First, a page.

Pope's Left Turn

John McCaslin

4/11/2008 10:34:58 AM - John McCaslin

We're just days away from the arrival of Pope Benedict XVI, whose busy schedule includes a conversation with President Bush and celebrating both Mass and his 81st birthday.

Rep. Thaddeus McCotter, Michigan Republican, says he's been hearing too many "inane questions" about how the pope will be received by the American people. He counters that Americans of every faith understand the pope's role and the purpose of his visit, especially during these "trying times."

"You know, I remember back when I was growing up there was a movie," he says, "called 'A Hard Day's Night.' This was at the height of Beatlemania, and the Beatles had obviously been wildly popular and well-received when they first hit our shores. And yet in the movie, there is a scene where a reporter, seemingly unaware of this, asked John Lennon a question.

"And the question was this: 'How did you find America?'

"And Lennon said, 'I turned left at Greenland.' "

Radio platforms

That was former Republican presidential candidate Mitt Romney guest-hosting yesterday for radio legend Paul Harvey, whose broadcasts are heard locally on NewsTalk 630 WMAL.

"You know, Ronald Reagan did a radio show after losing the nomination to Gerald Ford," WMAL president and general manager Chris Berry reminds Inside the Beltway.

Indeed, between his 1975 campaign against Mr. Ford and his victory over President Jimmy Carter in 1980, Mr. Reagan delivered more than 1,000 three-minute radio broadcasts, most of which he wrote himself.

As for Mr. Romney's on-air talent?

"Governor Romney is a natural, and I think he did a terrific job filling in for Paul," Mr. Berry says. "His delivery of the news was very easygoing and polished, and based on what I'm hearing, he really connected with our audience."

Lost and found

Good news from the U.S. Postal Service: After two weeks of being lost in the registered mail, the cremated remains of Thomas R. DeKay have been found, but not before his internment with U.S. military honors was postponed last Friday at Quantico National Cemetery.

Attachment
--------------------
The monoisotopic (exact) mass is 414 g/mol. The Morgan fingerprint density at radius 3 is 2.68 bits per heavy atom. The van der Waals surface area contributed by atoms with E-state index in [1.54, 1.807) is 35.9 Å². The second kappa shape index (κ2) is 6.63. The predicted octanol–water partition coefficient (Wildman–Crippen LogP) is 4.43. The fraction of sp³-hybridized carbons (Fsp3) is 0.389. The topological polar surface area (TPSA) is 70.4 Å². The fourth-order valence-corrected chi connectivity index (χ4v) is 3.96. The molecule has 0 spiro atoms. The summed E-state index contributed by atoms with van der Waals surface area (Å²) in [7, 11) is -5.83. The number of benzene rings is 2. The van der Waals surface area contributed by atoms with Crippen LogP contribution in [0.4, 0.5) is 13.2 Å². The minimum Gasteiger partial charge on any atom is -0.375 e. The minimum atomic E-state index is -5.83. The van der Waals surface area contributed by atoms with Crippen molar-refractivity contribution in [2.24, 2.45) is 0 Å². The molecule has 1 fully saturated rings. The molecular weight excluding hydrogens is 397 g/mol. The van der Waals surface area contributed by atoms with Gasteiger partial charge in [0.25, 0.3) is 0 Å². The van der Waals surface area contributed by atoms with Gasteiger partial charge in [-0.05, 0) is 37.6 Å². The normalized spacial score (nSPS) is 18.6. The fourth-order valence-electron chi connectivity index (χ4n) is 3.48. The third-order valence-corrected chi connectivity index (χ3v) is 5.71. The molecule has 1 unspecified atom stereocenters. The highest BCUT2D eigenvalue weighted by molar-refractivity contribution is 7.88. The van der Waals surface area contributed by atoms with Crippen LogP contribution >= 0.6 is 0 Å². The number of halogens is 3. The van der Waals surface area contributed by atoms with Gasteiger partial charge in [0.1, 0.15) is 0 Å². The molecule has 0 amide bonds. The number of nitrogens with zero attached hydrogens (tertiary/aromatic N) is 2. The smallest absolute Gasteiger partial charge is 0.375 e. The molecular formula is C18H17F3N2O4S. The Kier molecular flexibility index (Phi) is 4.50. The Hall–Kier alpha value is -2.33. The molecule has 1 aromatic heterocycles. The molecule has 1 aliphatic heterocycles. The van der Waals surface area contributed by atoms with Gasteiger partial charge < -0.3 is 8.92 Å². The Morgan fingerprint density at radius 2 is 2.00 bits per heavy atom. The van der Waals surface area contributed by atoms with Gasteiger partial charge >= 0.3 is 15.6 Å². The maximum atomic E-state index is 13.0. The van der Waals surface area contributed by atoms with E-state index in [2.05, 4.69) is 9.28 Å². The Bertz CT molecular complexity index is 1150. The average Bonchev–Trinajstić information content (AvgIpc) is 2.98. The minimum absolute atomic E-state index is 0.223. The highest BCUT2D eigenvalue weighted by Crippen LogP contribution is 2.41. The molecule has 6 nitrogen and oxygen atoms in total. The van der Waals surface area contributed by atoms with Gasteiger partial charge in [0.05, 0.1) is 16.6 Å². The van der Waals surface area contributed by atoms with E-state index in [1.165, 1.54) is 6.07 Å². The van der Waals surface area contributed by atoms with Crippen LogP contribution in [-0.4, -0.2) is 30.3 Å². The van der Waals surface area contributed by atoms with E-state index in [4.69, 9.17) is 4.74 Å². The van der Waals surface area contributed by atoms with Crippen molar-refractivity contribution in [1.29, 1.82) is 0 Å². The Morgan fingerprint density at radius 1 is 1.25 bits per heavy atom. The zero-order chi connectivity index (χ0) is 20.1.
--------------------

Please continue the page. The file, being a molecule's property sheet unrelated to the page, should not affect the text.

"As most of you know, Thom did one last tour and did not make it to his memorial service on April 4," his widow Jane DeKay wrote to family friends yesterday. "Evidently, he was too much of a challenge for the Postal Service because he stayed in Dallas for over a week ... He is now safely in Virginia and will be interred at Quantico on May 9."

We reported Monday about the missing remains of the 61-year-old former Nixon White House official, who later became a Catholic priest in the Arlington Diocese and chaplain in the Navy before retiring recently as an environmental analyst in Washington.

Mourners arriving for last Friday's service at the Miller Funeral Home in Woodbridge, Va., were informed by Mr. DeKay's distraught widow that the remains were sent to Virginia by an Austin, Texas, funeral home via USPS registered mail, which is standard procedure. But the ashes didn't arrive for two weeks, and by then, as the old saying goes, Mr. DeKay was late for his own funeral.

Wrecks everywhere

Washington pundit and talk-show host Bill Press has never been one to hide his liberal leanings, and the title of his new book continues that tradition: "Trainwreck: The End of the Conservative Revolution (and Not a Moment Too Soon)."

Mr. Press will be reading from his book tomorrow at 6 p.m. at Politics & Prose on Connecticut Avenue Northwest. Maybe he'll mention the "train wreck" that at least one leading Democrat warns is headed in the direction of the Democratic Party.

Shades or mittens?

First, we are told yesterday that several U.S. governors will convene next Friday on the campus of Yale University to review programs to combat climate change and hear remarks on "global warming" from California Gov. Arnold Schwarzenegger.

Then we are sent a lead paragraph from this week's Bellingham (Wash.) Herald newspaper: "Fluctuations in solar radiation could mean colder weather in the decades ahead, despite all the talk about global warming, retired Western Washington University geologist Don Easterbrook said Tuesday. Mr. Easterbrook is convinced that the threat of global warming from mankind's carbon dioxide pollution is overblown."